Education About Asia: Online Archives

Using Art to Teach Culture: Rice in Asia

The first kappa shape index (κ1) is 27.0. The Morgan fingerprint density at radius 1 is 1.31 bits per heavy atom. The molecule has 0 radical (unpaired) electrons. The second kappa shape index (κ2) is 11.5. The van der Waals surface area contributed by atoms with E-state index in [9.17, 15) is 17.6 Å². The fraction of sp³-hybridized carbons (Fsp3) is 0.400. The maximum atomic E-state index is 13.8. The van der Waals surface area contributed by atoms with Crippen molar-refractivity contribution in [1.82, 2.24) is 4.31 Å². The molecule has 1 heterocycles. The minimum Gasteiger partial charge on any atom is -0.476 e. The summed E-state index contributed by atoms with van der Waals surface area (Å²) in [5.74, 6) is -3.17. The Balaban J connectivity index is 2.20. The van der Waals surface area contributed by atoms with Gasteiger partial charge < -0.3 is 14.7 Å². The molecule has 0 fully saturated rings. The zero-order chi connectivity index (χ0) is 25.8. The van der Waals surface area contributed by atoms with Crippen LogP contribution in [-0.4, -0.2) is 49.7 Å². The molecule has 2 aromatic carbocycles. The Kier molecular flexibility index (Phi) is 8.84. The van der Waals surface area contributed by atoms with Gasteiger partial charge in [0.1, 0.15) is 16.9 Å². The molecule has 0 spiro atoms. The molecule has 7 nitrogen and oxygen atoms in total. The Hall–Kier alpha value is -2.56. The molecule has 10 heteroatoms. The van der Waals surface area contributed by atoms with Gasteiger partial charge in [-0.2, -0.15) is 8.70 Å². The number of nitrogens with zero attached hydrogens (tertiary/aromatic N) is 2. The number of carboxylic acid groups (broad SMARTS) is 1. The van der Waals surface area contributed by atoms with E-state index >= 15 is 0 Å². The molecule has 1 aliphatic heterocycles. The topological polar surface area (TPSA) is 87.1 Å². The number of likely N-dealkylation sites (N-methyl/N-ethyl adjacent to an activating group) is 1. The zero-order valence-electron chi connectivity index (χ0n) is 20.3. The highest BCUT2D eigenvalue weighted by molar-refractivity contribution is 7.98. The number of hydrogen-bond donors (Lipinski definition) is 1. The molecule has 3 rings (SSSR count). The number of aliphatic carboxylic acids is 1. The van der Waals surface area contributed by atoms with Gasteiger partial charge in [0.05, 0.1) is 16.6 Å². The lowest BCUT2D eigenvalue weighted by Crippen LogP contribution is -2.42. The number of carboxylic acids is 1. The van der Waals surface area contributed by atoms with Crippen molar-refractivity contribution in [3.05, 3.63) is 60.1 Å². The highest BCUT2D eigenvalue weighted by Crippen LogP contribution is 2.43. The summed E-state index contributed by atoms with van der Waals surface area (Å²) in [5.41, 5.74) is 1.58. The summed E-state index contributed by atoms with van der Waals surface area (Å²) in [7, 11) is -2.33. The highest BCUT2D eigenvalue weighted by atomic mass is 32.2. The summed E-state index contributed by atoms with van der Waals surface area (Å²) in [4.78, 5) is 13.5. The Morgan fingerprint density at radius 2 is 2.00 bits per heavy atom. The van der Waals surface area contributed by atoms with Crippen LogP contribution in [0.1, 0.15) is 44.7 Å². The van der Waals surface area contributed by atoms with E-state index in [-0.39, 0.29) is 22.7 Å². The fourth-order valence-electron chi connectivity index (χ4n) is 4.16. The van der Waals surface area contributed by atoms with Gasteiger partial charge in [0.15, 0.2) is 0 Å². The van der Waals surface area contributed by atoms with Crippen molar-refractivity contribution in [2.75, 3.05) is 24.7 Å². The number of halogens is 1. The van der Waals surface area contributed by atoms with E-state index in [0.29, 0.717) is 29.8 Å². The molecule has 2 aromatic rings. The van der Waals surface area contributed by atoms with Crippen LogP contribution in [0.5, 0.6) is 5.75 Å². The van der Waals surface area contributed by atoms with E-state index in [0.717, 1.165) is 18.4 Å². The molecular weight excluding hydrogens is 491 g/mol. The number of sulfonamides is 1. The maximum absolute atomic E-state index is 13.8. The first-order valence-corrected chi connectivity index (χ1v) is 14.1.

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When I first lived in Indonesia in 1971, I was often approached by people curious to ask about life in the US. Initially I was uncomfortable when strangers asked personal questions, but before long I came to cherish the warmth of this characteristic style of offering friendship and to appreciate the way it pushed me to extend myself in turn. Despite the diversity of people I encountered, the questions they asked were so similar I could often predict them. First came questions aimed at establishing who I was and why I was there. “Are you on your own?” “Are you married?” “Where is your family?” “What is your religion?” Then I was asked about famous people from America, subjects typically broached with a single interjected name: “Nixon!” “Muhammad Ali!” Or, in later years as American popular culture became more widespread through the medium of television: “Tyson!” or “Madonna!” One line of questioning, though, always took me by surprise, because it didn’t seem to represent a very compelling subject: “What is your staple food?” “Can you eat rice?”